Gelenda Smith and Ralph Kent with their home hemodialysis machine. PHOTO BY MARC ZIENKIEWICZ
Ralph Kent is a man on a mission.
The 64-year-old has made the Brokenhead Ojibway Nation one of only two First Nations in Manitoba to take part in the Seven Oaks Hospital home hemodialysis program.
And he wants to get the word out in the hope that more people will learn about it and discover the benefits just like he has.
"I want the message to get out that First Nations people can do this," he says. "There's so many negative stereotypes out there, but I'm proof that this can be done."
Earlier in August, staff from Seven Oaks Hospital installed Kent's very own dialysis machine in his home on the First Nation, located 40 km northeast of Selkirk.
He uses the machine for four hours at a time, four times per week. It cleans his blood and keeps him alive as his kidneys fail due to diabetes.
"I almost died," he says. "But this machine has been a life-saver."
Ralph and wife Gelenda Smith were chosen to participate in the Seven Oaks Hospital Home Hemodialysis Program earlier this year, and the result is not just better health, but a better overall quality of life for Ralph.
Having the machine in his home means he doesn't have to travel to Selkirk or Winnipeg every other day for dialysis, as many on-reserve Aboriginal people in Manitoba do.
According to provincial data, First Nations people experience four times the provincial diabetes rate in the 20-to-65 age group, and about 2.5 times the rate for those age 65 and older.
One of the complications of diabetes is kidney failure. Many patients in the final stage of kidney failure require some form of chronic dialysis or a kidney transplant as a permanent life-sustaining therapy.
Patients have to travel long distances several times a week to a hospital to receive treatment.
In 2008, Seven Oaks Hospital started its Home Hemodialysis Program as a pilot program with the ability to train two patients at a time, with training taking about two months, according to Dr. Paul Komenda, medical director of the program.
It's been expanded since then, adding new training spaces which allows patients to access training in preparation for home hemodialysis.
Ralph's machine works more slowly than a typical dialysis machine, and he uses it more frequently. Typically, dialysis patients go to a hospital three times per week where they receive a five-hour treatment each time.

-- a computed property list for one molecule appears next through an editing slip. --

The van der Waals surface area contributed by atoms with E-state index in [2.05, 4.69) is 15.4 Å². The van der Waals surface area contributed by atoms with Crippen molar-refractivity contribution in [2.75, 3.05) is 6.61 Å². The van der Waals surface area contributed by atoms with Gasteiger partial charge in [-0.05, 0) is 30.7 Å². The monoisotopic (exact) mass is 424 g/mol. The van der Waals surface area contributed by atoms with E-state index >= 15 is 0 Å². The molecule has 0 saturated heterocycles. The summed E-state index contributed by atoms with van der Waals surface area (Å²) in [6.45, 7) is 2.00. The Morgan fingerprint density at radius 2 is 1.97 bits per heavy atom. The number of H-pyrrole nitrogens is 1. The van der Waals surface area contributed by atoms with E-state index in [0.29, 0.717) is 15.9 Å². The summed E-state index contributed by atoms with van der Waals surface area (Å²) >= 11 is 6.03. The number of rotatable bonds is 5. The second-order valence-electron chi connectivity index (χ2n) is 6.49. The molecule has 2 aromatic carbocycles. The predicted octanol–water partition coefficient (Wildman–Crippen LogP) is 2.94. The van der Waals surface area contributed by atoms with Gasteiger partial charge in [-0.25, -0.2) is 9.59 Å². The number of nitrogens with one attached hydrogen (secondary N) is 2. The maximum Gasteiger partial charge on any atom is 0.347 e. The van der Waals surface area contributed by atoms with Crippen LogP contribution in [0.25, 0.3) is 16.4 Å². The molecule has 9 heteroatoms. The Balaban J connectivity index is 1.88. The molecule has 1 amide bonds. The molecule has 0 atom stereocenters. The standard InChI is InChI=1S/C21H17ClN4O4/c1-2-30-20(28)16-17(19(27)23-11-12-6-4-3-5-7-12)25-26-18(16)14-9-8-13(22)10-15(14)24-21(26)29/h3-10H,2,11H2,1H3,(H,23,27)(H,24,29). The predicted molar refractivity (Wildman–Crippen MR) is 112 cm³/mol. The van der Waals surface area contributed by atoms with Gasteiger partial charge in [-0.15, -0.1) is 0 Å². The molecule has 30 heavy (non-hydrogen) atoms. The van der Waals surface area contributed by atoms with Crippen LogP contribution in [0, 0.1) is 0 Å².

Ralph's four-hour sessions four times per week mean less of a strain on his body. He's slowly working up to using the machine for seven or eight-hour periods during the night while he sleeps.
"It really empowers the patient," says Brokenhead Ojibway Nation Health Director Dan Wiebe. "I'm really looking forward to Ralph's success with this. He has a lot to give to his family and community, and the healthier he is, the better."
Wiebe says home hemodialysis means patients have more control over managing their own health, and that's always a good thing.
"It's so much easier on the client. They're heathier, happier. You can just see it in their face."
Ralph and Gelenda began training to use the machine, which stands about six feet tall, back in May.
"It was pretty overwhelming at first. There's so much to learn," Gelenda says. "At first I wanted to quit, I just felt so overwhelmed. But we kept at it and now it feels like second nature. It gets easier."
Hospital staff had to hook the machine directly into their home's water system, and supplied Ralph and Gelenda with a wealth of equipment to keep the machine maintained and in working order.
"It's a lot to learn. It's not easy, but you have to keep at it," Ralph says.
While in training in Winnipeg, he and Gelenda met another couple learning how to use the machine.
"It wasn't so easy for them. But they kept trying and eventually they could. If you really try, anyone can learn this. This can help a lot of people."
"We haven't even begun to tap the full potential of home hemodialysis," he says.